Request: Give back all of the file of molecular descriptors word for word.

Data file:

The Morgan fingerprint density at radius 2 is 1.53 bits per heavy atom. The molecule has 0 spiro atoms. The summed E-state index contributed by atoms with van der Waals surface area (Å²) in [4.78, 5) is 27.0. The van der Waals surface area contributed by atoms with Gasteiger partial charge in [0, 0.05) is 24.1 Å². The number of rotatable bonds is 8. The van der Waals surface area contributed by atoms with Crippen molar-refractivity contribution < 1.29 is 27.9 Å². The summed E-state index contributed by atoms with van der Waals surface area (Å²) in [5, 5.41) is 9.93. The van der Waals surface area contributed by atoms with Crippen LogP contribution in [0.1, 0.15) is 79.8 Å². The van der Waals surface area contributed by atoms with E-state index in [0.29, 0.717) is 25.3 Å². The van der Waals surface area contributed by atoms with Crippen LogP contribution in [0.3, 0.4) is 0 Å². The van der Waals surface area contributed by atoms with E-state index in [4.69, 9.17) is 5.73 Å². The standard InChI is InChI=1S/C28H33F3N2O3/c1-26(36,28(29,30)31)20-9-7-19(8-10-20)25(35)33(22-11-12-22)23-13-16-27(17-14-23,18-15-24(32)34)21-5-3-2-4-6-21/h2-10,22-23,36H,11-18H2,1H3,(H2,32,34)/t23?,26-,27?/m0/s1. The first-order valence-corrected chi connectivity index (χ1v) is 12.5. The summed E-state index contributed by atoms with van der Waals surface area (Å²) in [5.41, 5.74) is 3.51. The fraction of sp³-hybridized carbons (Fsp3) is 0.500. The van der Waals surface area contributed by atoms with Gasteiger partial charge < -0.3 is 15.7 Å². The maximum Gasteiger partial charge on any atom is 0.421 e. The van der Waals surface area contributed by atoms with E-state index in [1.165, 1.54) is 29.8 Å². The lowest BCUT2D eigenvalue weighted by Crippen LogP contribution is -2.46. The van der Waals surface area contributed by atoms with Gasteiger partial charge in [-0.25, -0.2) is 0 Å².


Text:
The Morgan fingerprint density at radius 2 is 1.53 bits per heavy atom. The molecule has 0 spiro atoms. The summed E-state index contributed by atoms with van der Waals surface area (Å²) in [4.78, 5) is 27.0. The van der Waals surface area contributed by atoms with Gasteiger partial charge in [0, 0.05) is 24.1 Å². The number of rotatable bonds is 8. The van der Waals surface area contributed by atoms with Crippen molar-refractivity contribution < 1.29 is 27.9 Å². The summed E-state index contributed by atoms with van der Waals surface area (Å²) in [5, 5.41) is 9.93. The van der Waals surface area contributed by atoms with Crippen LogP contribution in [0.1, 0.15) is 79.8 Å². The van der Waals surface area contributed by atoms with E-state index in [0.29, 0.717) is 25.3 Å². The van der Waals surface area contributed by atoms with Crippen LogP contribution in [0.3, 0.4) is 0 Å². The van der Waals surface area contributed by atoms with E-state index in [4.69, 9.17) is 5.73 Å². The standard InChI is InChI=1S/C28H33F3N2O3/c1-26(36,28(29,30)31)20-9-7-19(8-10-20)25(35)33(22-11-12-22)23-13-16-27(17-14-23,18-15-24(32)34)21-5-3-2-4-6-21/h2-10,22-23,36H,11-18H2,1H3,(H2,32,34)/t23?,26-,27?/m0/s1. The first-order valence-corrected chi connectivity index (χ1v) is 12.5. The summed E-state index contributed by atoms with van der Waals surface area (Å²) in [5.41, 5.74) is 3.51. The fraction of sp³-hybridized carbons (Fsp3) is 0.500. The van der Waals surface area contributed by atoms with Gasteiger partial charge < -0.3 is 15.7 Å². The maximum Gasteiger partial charge on any atom is 0.421 e. The van der Waals surface area contributed by atoms with E-state index in [1.165, 1.54) is 29.8 Å². The lowest BCUT2D eigenvalue weighted by Crippen LogP contribution is -2.46. The van der Waals surface area contributed by atoms with Gasteiger partial charge in [-0.25, -0.2) is 0 Å².